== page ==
The Twenty-fifth Sunday after Pentecost E. Bevan Stanley
November 10, 2019
Proper 27, Year C, RCL
Now he is God not of the dead, but of the living; for to God all of them are alive. In the Name of the Father and of the Son and of the Holy Spirit. Amen.
OK. So the Gospel reading we just heard has got to be one of the most puzzling ones there is. Let’s take a closer look and see what we can find that’s useful in it.
We will begin with the Sadducees. They are a group within the Judaism of Jesus’ day that focused their attention on the cultic practices of sacrifice in the Temple. They did not believe in the resurrection of the dead or in an afterlife. They come to Jesus to challenge him and propose a hypothetical case in an attempt to show how silly this idea of resurrection is. There is in the Mosaic Law the requirement that if a man dies without an heir, his brother is to marry the widow and produce heirs for the deceased. This had to do with managing the land allotments assigned to each family and at the same time made provision for the welfare of the widow who would otherwise be destitute. So the Sadducees make up this improbable case of a man with six brothers, who all die in sequence with the widow becoming the wife of each in turn. “So Jesus, in this resurrection you talk about whose wife will she be?” It is not a real question, but a rhetorical one to show that no one can be expected to believe in the resurrection.
Jesus responds in two different ways. First he states that marriage is a phenomenon of this world not the next. In the resurrection no one marries. “Those who belong to this age marry and are given in marriage; but those who are considered worthy of a place in that age and in the resurrection from the dead neither marry nor are given in marriage.” Marriage in Jesus’ day and culture was a social construct in which the woman was regarded almost as property. This social construct was designed to make the inheritance of property tidy and orderly. It was not primarily about a live-giving and nurturing personal relationship. When the next world comes, or when we enter the next life, such social constructs will no longer be in effect nor be useful. In fact, since in the resurrection, no one dies, the question of inheritance or of passing on widows to brothers will not arise.
This response offer us a line of thought that can be challenging. If the institution of marriage is not important in the next life, what other institutions, allegiances, and duties may not matter either? What structures that we value for the stability and security they give us will we be asked to let go of in the next life? What Patterns and commitments that undergird our sense of identity will be irrelevant in the next life. In fact, who will I be when I be in that life when my family, career, and nationality no longer matter? Who will I be when I stand before God without all these marks of who I am? Who will I be when I stand before all the other people in the Kingdom, those beloved of me, those known, those unknown?
The second response is more to the point, for now Jesus, having parried the Sadducees attack, now ripostes with his own thrust. He now offers a text to show that the dead are raised. When God identifies Godself as the God of Abraham, the God of Isaac, and the God of Jacob, God is referring to people who are alive, for God is the “God not of the dead, but of the living; for to him all of them are alive.”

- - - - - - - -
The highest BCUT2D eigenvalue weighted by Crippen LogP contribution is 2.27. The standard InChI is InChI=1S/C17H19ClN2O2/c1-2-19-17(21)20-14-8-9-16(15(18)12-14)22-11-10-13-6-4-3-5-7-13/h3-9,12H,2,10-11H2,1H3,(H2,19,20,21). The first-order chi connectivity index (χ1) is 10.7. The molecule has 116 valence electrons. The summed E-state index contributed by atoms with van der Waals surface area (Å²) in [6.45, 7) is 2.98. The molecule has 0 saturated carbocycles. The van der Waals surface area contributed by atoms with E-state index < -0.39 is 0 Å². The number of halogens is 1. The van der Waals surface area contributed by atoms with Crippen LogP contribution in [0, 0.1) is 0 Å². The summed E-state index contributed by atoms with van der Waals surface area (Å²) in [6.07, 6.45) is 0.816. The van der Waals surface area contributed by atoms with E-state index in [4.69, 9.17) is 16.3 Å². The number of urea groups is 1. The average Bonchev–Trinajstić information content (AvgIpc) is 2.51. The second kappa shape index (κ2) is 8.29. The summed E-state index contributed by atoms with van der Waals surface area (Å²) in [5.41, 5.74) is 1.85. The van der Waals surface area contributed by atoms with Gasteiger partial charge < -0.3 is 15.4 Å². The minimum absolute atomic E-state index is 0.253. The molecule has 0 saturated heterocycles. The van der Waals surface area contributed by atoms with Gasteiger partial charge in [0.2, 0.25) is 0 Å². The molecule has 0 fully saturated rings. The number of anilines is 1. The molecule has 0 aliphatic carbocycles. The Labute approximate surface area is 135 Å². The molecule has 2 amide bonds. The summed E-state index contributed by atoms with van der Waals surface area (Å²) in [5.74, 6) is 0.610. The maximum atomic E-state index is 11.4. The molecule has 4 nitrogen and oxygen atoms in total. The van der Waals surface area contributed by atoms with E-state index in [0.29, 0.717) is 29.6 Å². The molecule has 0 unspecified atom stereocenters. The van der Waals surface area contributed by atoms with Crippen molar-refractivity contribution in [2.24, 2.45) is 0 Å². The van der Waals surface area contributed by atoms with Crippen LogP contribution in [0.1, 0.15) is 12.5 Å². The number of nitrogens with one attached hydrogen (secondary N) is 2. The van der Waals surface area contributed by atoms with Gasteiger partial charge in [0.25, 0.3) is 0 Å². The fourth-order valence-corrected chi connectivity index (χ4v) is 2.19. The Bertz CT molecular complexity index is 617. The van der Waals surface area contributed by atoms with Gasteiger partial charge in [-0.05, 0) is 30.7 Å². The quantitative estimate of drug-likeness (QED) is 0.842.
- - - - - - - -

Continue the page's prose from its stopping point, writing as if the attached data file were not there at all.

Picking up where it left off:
Now you may find this use of the scriptural proof text a little weak. Still the point Jesus is making is important. The direction of the causality is significant here. We are not in a relationship with God because we are alive, and then if we die, we lose that relationship. Rather, we are alive because we are in a relationship with God, and because that relationship will never fail, death cannot hold us. “For to God all of them are alive.” To God all of us are alive.
So what will take home from these texts today? It is not that somehow we must crank up our conviction that the resurrection is true, that we have to believe a particular clause in the Creed. No. I think what Jesus is implying, is that if we have a vibrant personal relationship with God, then we will simply know that we shall see God, that we shall experience that life that is so rich and deep and full that we call it eternal, that we shall enter that mode of existence in which all artificial structures of relationship will be removed so that we can give and receive love as universally as God does.
Yesterday Alinda and I attended the memorial service of my uncle, Stan Davies. The service consisted mostly of remembrances given by ten of his children and grandchildren. They were all beautifully done and under three minutes. One of them comes to mind in this context. One of the grandsons recalled a time when he was visiting his grandparents in the summer at their farm. As they were sitting on the patio, the young man asked his grandfather what was the secret to a long and happy marriage. The older man did not answer. Then the lad’s grandmother appeared with a tray of iced tea. The grandfather looked up and saw his wife. He smiled and said to his grandson, “Pick the right girl.” So what is the secret to eternal life filled with love and joy? Pick the right God.
As is so often the case in life, it’s not about information, it’s about the relationship.